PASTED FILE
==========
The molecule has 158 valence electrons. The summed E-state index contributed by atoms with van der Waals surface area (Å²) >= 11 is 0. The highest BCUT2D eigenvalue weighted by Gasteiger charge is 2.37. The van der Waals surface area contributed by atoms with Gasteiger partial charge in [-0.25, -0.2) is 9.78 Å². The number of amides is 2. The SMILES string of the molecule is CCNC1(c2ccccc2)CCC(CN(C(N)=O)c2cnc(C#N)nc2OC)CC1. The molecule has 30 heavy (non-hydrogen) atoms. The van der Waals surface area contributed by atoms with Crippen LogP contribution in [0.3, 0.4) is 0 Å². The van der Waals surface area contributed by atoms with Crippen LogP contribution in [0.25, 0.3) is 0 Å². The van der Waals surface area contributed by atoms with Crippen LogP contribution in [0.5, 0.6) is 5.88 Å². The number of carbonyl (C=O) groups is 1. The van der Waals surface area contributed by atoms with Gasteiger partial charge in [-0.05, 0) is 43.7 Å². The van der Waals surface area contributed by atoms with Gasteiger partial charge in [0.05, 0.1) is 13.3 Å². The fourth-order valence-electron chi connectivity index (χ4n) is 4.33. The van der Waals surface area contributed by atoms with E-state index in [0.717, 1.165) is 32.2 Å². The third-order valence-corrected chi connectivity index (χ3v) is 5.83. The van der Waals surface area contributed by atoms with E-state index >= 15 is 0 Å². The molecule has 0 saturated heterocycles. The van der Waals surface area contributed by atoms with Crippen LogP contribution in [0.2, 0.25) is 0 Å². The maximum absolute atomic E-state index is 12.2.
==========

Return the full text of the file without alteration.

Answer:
The molecule has 158 valence electrons. The summed E-state index contributed by atoms with van der Waals surface area (Å²) >= 11 is 0. The highest BCUT2D eigenvalue weighted by Gasteiger charge is 2.37. The van der Waals surface area contributed by atoms with Gasteiger partial charge in [-0.25, -0.2) is 9.78 Å². The number of amides is 2. The SMILES string of the molecule is CCNC1(c2ccccc2)CCC(CN(C(N)=O)c2cnc(C#N)nc2OC)CC1. The molecule has 30 heavy (non-hydrogen) atoms. The van der Waals surface area contributed by atoms with Crippen LogP contribution in [0.3, 0.4) is 0 Å². The van der Waals surface area contributed by atoms with Crippen LogP contribution in [0.25, 0.3) is 0 Å². The van der Waals surface area contributed by atoms with Crippen LogP contribution in [0.5, 0.6) is 5.88 Å². The number of carbonyl (C=O) groups is 1. The van der Waals surface area contributed by atoms with Gasteiger partial charge in [-0.05, 0) is 43.7 Å². The van der Waals surface area contributed by atoms with Gasteiger partial charge in [0.05, 0.1) is 13.3 Å². The fourth-order valence-electron chi connectivity index (χ4n) is 4.33. The van der Waals surface area contributed by atoms with E-state index in [0.717, 1.165) is 32.2 Å². The third-order valence-corrected chi connectivity index (χ3v) is 5.83. The van der Waals surface area contributed by atoms with E-state index >= 15 is 0 Å². The molecule has 0 saturated heterocycles. The van der Waals surface area contributed by atoms with Crippen LogP contribution in [0.2, 0.25) is 0 Å². The maximum absolute atomic E-state index is 12.2.